Malaysian builders’ coalition seeks one-year extension from govt to adapt to amended workers’ housing law
File picture shows Northern Seberang Perai police chief ACP Noorzainy Md Noor inspecting foreign workers’ living quarters at a construction site in Bertam, February 8, 2021. — Picture by Sayuti Zainudin

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KUALA LUMPUR, Feb 25 — The construction industry has appealed to the government for a one-year grace period to adjust before the amended Workers’ Minimum Standards of Housing and Amenities Act 1990 can be properly implemented.

A coalition of construction industry associations said that although the amended Act is commendable as it provides a conducive living space for workers, enforcing it right away would have a detrimental effect on industry players.

It cited one of the penalties for failure to provide proper housing facilities for workers, a RM200,000 fine, three years’ imprisonment, or both.

“This amended fine during the current weak economic situation is too drastic and it will seriously disrupt the industry’s revival initiatives that are still struggling to maintain their operations and jobs after being severely affected by the Covid-19 pandemic,” said the coalition in a statement.

It added the necessity for employers to provide temporary accommodation in the event they are unable to provide proper housing facilities as a costly measure, as this would mean spending RM270 per worker.

“The amendments to Act 446 which took place at a rather inaccurate time while taking into account the unfavourable economic situation.

“The rising of construction costs and SOPs compliance costs have caused cash flow problems and financial constraints for contractors. There is a need for sufficient time for the industry to recover,” said the coalition.

Similarly, the amended Act also places contractors in a bind, as the delegation of enforcement powers under the Emergency Ordinance has the potential of misinterpreting the law, due to the lack of understanding by the many different authorities.

“Different local councils and authority agencies, even within the same state, may have different set of rules and guidelines. This will cause great confusion to the industry players on which enforcement to comply with.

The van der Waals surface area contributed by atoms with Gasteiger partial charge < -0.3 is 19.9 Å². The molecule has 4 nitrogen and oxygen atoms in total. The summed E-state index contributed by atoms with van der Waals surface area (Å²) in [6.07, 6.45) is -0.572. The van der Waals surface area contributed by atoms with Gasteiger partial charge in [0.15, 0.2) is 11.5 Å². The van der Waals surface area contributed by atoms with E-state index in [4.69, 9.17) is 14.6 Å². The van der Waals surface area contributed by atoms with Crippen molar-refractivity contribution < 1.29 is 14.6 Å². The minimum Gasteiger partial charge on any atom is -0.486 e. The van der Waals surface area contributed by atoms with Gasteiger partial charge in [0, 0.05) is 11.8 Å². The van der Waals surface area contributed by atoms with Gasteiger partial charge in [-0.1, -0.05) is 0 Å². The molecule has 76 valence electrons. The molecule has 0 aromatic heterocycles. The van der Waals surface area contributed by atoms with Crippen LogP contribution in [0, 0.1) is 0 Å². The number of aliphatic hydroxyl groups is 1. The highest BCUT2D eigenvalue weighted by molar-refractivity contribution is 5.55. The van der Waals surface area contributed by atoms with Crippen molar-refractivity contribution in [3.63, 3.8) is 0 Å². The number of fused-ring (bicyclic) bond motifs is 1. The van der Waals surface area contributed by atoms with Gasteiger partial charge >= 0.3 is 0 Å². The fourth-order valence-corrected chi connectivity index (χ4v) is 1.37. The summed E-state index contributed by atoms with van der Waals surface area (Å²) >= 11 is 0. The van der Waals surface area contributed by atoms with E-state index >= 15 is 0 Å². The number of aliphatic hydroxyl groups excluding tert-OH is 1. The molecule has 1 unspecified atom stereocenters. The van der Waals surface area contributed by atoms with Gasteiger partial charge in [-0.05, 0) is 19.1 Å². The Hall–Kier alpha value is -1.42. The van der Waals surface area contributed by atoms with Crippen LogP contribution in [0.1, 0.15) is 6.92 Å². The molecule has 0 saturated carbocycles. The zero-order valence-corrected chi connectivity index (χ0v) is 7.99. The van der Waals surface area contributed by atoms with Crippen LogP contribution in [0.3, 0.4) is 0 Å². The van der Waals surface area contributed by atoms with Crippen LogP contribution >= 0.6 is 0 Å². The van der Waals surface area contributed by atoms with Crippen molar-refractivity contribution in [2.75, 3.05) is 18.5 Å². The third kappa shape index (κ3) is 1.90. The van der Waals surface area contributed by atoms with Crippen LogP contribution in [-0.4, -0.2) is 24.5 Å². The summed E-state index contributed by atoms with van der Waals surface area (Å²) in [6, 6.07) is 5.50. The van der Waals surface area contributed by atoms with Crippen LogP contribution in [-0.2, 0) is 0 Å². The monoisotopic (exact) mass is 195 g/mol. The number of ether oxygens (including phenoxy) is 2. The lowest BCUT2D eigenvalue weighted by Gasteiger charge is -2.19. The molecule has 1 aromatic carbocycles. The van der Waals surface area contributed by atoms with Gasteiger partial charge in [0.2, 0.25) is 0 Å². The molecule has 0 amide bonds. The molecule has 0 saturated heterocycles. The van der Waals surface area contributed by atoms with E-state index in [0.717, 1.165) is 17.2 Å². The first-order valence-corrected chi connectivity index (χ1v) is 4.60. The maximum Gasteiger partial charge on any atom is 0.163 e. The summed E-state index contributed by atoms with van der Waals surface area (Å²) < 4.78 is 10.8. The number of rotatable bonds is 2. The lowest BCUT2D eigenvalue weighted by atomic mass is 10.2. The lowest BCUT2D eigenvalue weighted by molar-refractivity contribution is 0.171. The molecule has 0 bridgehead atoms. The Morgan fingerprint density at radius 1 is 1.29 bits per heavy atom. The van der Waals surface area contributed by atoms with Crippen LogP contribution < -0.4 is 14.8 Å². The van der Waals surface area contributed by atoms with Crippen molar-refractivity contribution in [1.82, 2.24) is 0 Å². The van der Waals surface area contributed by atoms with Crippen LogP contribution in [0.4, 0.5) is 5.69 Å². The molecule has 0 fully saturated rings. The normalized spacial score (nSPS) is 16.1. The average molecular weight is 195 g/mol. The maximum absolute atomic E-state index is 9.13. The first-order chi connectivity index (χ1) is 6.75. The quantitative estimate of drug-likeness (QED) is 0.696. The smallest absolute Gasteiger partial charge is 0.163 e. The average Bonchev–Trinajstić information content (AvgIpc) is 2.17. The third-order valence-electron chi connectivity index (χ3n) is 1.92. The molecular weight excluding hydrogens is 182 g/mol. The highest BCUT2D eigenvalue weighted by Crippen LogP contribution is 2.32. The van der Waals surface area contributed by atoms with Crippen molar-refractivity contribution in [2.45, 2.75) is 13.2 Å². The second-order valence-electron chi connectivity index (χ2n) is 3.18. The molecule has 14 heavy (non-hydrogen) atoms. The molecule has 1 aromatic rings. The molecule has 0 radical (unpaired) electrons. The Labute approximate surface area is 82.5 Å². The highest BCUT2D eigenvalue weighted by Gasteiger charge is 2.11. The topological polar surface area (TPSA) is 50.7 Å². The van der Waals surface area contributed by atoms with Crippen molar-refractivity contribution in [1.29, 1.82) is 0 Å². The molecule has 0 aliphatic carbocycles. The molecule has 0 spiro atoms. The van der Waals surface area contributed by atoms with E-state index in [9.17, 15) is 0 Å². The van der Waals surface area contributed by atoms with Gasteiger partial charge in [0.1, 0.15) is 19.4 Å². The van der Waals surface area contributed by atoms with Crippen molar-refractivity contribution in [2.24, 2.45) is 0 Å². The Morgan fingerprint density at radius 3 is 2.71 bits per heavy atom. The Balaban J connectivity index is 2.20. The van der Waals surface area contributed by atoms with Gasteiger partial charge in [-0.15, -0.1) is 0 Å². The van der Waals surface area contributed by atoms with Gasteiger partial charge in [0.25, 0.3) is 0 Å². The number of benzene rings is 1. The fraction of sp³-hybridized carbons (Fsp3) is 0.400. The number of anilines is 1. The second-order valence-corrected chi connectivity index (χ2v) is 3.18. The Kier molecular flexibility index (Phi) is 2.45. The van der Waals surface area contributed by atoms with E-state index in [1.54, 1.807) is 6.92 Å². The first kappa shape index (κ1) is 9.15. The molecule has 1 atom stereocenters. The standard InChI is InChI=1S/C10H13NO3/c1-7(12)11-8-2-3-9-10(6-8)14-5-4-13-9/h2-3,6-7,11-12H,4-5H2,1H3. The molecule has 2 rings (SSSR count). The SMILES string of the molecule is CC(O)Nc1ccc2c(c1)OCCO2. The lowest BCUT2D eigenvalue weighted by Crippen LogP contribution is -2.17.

“The construction industry is of the view that all construction-related issues have to be under a single unified supervision of the Construction Industry Development Board. This includes the overlooking of enforcement inspections and the approval of the Certificate of Accommodation,” it said.

The proposed grace period would not only allow industry players to better prepare themselves to comply chronologically and fiscally, but will also be useful in further educating the industry on the need to adhere to such regulations in accordance with the provisions of the law.

“In light of this matter, we are ready to share our views and continue to work closely with the

government to revive the construction industry and the Malaysian economy at large,” said the coalition.

The statement was jointly signed by the Master Builders Association Malaysia, Persatuan Kontraktor Melayu Malaysia, Persatuan Kontraktor Bumiputera Malaysia, Persatuan Kontraktor India Malaysia, Guild of Bumiputra Contractors Wibawa, and the United Malaysia Contractors Association.

The Act was gazetted last Wednesday (February 17) as part of the Emergency Ordinance. Human Resources Minister Datuk Seri M. Saravanan said the Act also mandates that employers step forward to report any undocumented foreign workers in their employ, who are required to be vaccinated under the national Covid-19 vaccination programme.